The work of Blau and Blau (1982), mentioned earlier, has inspired explanations of crime through the lens of economic and racial inequality. The influence of extralegal factors (e.g., economic inequality) on the social control of crime is the focus of considerable scholarly debate. The mass of the discourse is built around issues of race and social class examined from a conflict perspective (Eitle, D’Alessio, & Stolzenberg, 2002, p. 557). Liska (1987) asserted that “law making is assumed to reflect the interests of the powerful; those activities are criminalized that threaten their interests” (p. 77) Racial threat theory expands on the conflict perspective to suggest that law violations by racial minorities can be perceived as particularly threatening to those in power and will therefore be met with greater force (Liska, 1987, p. 77).
Blalock (1967) is generally viewed as the primary exponent of racial threat theory. Blalock argued that one may use the relative minority population size to predict the ways in which a majority population will exercise social control. According to his perspective, as the percentage of non-whites increases, they are perceived to constitute a political and economic threat to the white majority. The growing minority in essence “forces” members of the white majority to compete for jobs and other economic resources. As the minority population grows, it competes with whites for social resources, such as political power. Racial discrimination is, according to this perspective, an attempt by whites to subvert racial minority efforts to exercise power. As an extension of this perspective, those things that become criminalized, and the ways in which the criminal justice system is structured to respond, reflects the interests of the majority population and its attempts to preserve social power.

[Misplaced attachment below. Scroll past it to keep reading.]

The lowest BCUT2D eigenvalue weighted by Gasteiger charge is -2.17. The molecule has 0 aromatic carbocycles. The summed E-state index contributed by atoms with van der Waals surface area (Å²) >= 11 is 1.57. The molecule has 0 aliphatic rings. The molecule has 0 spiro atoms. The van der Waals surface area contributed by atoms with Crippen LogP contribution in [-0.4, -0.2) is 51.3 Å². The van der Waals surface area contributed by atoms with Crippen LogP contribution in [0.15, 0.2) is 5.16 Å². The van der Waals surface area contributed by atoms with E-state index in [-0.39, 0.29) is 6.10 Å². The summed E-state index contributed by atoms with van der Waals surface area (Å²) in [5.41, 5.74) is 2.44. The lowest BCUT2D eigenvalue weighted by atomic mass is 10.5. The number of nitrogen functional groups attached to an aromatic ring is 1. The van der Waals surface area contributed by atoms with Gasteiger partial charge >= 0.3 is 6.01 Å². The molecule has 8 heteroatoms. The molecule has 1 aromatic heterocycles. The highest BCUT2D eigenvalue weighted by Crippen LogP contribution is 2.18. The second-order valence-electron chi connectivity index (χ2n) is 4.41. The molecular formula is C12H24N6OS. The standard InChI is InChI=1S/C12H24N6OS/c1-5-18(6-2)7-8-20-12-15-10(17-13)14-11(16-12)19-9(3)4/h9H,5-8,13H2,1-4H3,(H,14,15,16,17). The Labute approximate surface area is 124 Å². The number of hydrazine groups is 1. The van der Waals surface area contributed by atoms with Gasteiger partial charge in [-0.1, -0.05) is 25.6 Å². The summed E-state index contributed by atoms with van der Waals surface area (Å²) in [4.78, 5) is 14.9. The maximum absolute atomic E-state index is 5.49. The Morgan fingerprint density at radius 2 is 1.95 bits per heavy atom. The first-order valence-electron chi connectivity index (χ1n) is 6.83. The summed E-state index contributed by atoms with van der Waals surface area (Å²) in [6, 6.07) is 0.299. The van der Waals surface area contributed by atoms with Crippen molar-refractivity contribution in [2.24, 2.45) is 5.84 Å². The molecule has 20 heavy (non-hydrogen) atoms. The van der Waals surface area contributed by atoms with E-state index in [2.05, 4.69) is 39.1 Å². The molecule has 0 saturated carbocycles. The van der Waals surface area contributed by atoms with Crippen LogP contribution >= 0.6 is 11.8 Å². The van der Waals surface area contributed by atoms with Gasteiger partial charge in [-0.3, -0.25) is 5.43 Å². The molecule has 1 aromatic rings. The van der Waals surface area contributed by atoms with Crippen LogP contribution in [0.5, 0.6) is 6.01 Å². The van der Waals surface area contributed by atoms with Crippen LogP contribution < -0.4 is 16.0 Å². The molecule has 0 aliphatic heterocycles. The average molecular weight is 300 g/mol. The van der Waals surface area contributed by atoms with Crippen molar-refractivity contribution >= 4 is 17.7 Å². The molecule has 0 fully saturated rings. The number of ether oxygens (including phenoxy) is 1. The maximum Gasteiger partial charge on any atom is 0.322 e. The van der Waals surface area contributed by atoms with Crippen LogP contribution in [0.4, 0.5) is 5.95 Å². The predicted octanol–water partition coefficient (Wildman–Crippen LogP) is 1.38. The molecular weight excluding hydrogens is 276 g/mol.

Numerous studies support the conclusion that the size of the minority population influences social control (Bobo, 1983; Chamlin, 1989; Fossett & Kiecolt, 1989; Giles & Evans, 1986; Giles & Hertz, 1994; Glaser, 1994; Matthews & Prothro, 1966; Taylor, 1998; Wright, 1977). Despite this consensus, critics have identified a number of problems that undercut the racial threat perspective.
Liska (1987, p. 78) provided one of the more damaging critiques. Citing problems of “epistemic and theoretical linkage,” he contended that theorists have generally failed to properly operationalize and connect concepts such as “ruling class interests” and “threat.” Moreover, he held that the problems extend throughout the literature, for the following reasons:
Because the critical causal variables are not well defined, theoretically and operationally, and are not clearly linked to each other in the form of propositions or a causal model, the relevant research literature is also not well defined and integrated. (p. 78)
As readers can see, there are numerous theoretical perspectives through which one might approach the topic of race and crime. Each contributes to the broader understanding of the matter while presenting methodological or structural issues that remain to be reconciled. In this, one may view the body of criminological theory as a continually evolving construct. As readers will see in the following section, this metaphor of evolution also fits the history of American legal process with regard to race.